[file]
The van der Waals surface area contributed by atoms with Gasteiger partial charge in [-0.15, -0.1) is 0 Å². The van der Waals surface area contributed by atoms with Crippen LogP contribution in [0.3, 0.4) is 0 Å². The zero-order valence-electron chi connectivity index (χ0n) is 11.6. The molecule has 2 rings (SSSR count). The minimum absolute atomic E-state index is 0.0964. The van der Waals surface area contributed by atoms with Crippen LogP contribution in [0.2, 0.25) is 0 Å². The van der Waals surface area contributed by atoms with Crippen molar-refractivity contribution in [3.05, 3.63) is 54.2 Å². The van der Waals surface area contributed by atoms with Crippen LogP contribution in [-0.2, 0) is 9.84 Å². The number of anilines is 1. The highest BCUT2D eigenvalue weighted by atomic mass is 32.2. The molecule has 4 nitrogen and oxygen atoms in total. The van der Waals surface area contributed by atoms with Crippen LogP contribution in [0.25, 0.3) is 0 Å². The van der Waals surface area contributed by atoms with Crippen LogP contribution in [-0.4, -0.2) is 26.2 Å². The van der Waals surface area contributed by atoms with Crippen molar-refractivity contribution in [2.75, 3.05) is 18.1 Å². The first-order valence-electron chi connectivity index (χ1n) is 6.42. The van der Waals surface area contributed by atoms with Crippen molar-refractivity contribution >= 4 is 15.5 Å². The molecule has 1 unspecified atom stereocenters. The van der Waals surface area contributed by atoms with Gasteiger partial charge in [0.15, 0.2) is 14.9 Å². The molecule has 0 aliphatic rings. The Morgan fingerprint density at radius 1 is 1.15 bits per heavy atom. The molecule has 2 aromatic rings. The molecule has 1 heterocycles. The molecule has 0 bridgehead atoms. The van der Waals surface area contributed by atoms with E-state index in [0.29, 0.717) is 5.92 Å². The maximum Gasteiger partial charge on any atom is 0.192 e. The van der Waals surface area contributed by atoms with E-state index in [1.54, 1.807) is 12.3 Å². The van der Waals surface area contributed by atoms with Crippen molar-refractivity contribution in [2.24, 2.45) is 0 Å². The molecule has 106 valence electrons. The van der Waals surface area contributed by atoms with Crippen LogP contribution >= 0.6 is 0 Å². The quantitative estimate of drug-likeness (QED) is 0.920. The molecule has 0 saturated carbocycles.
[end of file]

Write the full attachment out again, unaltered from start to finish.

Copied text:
The van der Waals surface area contributed by atoms with Gasteiger partial charge in [-0.15, -0.1) is 0 Å². The van der Waals surface area contributed by atoms with Crippen LogP contribution in [0.3, 0.4) is 0 Å². The zero-order valence-electron chi connectivity index (χ0n) is 11.6. The molecule has 2 rings (SSSR count). The minimum absolute atomic E-state index is 0.0964. The van der Waals surface area contributed by atoms with Crippen LogP contribution in [0.2, 0.25) is 0 Å². The van der Waals surface area contributed by atoms with Crippen molar-refractivity contribution in [3.05, 3.63) is 54.2 Å². The van der Waals surface area contributed by atoms with Crippen LogP contribution in [-0.2, 0) is 9.84 Å². The number of anilines is 1. The highest BCUT2D eigenvalue weighted by atomic mass is 32.2. The molecule has 4 nitrogen and oxygen atoms in total. The van der Waals surface area contributed by atoms with Crippen LogP contribution in [0.25, 0.3) is 0 Å². The van der Waals surface area contributed by atoms with Crippen LogP contribution in [-0.4, -0.2) is 26.2 Å². The van der Waals surface area contributed by atoms with Crippen molar-refractivity contribution in [2.75, 3.05) is 18.1 Å². The first-order valence-electron chi connectivity index (χ1n) is 6.42. The van der Waals surface area contributed by atoms with Crippen molar-refractivity contribution >= 4 is 15.5 Å². The molecule has 1 unspecified atom stereocenters. The van der Waals surface area contributed by atoms with Gasteiger partial charge in [0.15, 0.2) is 14.9 Å². The molecule has 0 aliphatic rings. The Morgan fingerprint density at radius 1 is 1.15 bits per heavy atom. The molecule has 2 aromatic rings. The molecule has 1 heterocycles. The molecule has 0 bridgehead atoms. The van der Waals surface area contributed by atoms with E-state index in [0.29, 0.717) is 5.92 Å². The maximum Gasteiger partial charge on any atom is 0.192 e. The van der Waals surface area contributed by atoms with E-state index in [1.54, 1.807) is 12.3 Å². The van der Waals surface area contributed by atoms with Crippen molar-refractivity contribution in [2.24, 2.45) is 0 Å². The molecule has 106 valence electrons. The van der Waals surface area contributed by atoms with Crippen LogP contribution >= 0.6 is 0 Å². The quantitative estimate of drug-likeness (QED) is 0.920. The molecule has 0 saturated carbocycles.